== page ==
The Court of Appeal noted that a substantial and independent fairness opinion was of particular importance in this case given the passive role taken by the board’s independent directors in connection with the negotiation of the transaction and the significant compensation that InterOil’s CEO and board stood to realize through change of control provisions in their employment contracts.
In making its determination on fairness, the Court of Appeal held that it had to be satisfied that the shareholders were in a position to make an informed decision on the merits of the proposed transaction, and determined that the deficient fairness opinion and inadequate disclosure left the shareholders insufficiently informed. In the circumstances of this matter, the Court of Appeal found that the “Board should have sought independent advice as the financial fairness of the transaction” as it was incumbent on the board to ensure that the arrangement acquisition negotiated by management reflected the fair value of the company. As such, the Court of Appeal found that the lower court erred in disregarding the corporate governance failures and relying on shareholder approval as a proxy for the substantive fairness of the arrangement.
The results of a shareholder vote are not enough to establish fairness
The Court of Appeal confirmed and clarified the importance of the court’s role in connection with plans of arrangement, which has frequently been described as a mere “rubber stamp” of approval following a successful shareholder vote. The Court stated:
It will almost always be the case in applications under s. 195 that the arrangement in question has been approved by a substantial majority of shareholders, who are obviously voting in what they see to be their own interests. The Court must be satisfied, however, that the arrangement is objectively fair and reasonable in a more general sense.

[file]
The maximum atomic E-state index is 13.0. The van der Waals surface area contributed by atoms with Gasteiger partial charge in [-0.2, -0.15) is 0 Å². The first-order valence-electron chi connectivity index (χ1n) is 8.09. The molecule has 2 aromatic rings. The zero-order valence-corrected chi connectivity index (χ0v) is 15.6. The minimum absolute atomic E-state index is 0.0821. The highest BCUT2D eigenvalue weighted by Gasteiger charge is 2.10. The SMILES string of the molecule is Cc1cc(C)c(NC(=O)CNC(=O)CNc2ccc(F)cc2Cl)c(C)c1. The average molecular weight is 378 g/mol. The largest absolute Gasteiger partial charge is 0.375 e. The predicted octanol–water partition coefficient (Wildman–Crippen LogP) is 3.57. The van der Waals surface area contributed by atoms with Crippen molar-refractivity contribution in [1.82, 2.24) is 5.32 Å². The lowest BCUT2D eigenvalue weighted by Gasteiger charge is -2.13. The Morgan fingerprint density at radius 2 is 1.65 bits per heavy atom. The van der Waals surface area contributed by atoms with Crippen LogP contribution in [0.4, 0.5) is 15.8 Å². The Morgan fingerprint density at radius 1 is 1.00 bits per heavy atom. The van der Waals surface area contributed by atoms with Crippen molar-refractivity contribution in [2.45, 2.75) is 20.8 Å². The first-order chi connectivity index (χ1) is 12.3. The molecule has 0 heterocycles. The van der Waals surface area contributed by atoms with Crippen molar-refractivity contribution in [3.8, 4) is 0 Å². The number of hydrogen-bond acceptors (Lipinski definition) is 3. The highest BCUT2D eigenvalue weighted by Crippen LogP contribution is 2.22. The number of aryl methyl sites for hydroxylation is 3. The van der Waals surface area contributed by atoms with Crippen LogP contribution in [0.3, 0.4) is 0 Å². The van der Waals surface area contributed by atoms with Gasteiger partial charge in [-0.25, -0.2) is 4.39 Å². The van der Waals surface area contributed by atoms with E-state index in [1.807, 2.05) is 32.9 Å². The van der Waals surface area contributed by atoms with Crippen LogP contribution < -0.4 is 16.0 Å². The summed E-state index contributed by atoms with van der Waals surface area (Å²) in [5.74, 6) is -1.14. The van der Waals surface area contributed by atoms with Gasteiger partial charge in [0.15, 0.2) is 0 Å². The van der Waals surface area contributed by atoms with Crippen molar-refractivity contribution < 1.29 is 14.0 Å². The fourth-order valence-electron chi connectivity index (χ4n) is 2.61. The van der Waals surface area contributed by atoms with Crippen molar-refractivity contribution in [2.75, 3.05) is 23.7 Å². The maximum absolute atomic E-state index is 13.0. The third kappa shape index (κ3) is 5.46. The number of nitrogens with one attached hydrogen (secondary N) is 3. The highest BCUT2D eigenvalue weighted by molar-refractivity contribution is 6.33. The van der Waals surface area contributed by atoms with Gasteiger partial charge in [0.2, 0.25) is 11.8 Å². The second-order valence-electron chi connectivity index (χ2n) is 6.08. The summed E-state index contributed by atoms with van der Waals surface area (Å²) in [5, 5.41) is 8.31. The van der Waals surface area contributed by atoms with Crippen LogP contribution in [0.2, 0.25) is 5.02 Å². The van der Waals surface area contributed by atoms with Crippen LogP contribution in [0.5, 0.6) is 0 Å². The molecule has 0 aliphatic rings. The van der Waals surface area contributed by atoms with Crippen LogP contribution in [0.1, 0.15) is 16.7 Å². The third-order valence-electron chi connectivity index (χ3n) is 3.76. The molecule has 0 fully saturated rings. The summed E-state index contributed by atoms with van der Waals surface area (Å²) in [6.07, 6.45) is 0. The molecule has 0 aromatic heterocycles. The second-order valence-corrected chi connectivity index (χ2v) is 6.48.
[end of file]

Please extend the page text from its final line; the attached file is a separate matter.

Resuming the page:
The corporate governance and disclosure deficiencies, coupled with the evidence tendered by Mr. Mulacek as to the inadequate consideration being offered by ExxonMobil, resulted in the Court of Appeal’s finding that the arrangement was not fair and reasonable. The appeal was allowed and InterOil’s application for approval of the plan of arrangement was dismissed.
An amended and restated arrangement application was put forward by InterOil, and the interim order to allow the shareholder meeting was approved. In the new arrangement, the outside date of the transaction was set for March 31, 2017.
Cassels Brock & Blackwell LLP acted for Philippe Mulacek with a litigation team that included Wendy Berman, Lara Jackson, Bill Burden, Derek Ronde, Carly Cohen and David Kelman with support from corporate solicitors, Gordon Chambers, John Christian and Jeffrey Roy.
Lamarche & Lang acted as local counsel for Philippe Mulacek with a team that included Graham Lang and Meagan Hannam.
Goodmans LLP acted for InterOil Corporation with a team that included Tom Friedland and Melanie Ouanounou.
Austring, Fendrick & Fairman acted as local counsel for InterOil Corporation with a team that included Greg Fekete.
Blake, Cassels & Graydon LLP acted for ExxonMobil Corporation with a team that included David Tupper, Michael Dixon and Mathew Good.
Macdonald & Company acted as local counsel for ExxonMobil Corporation with a team that included Grant Macdonald, QC.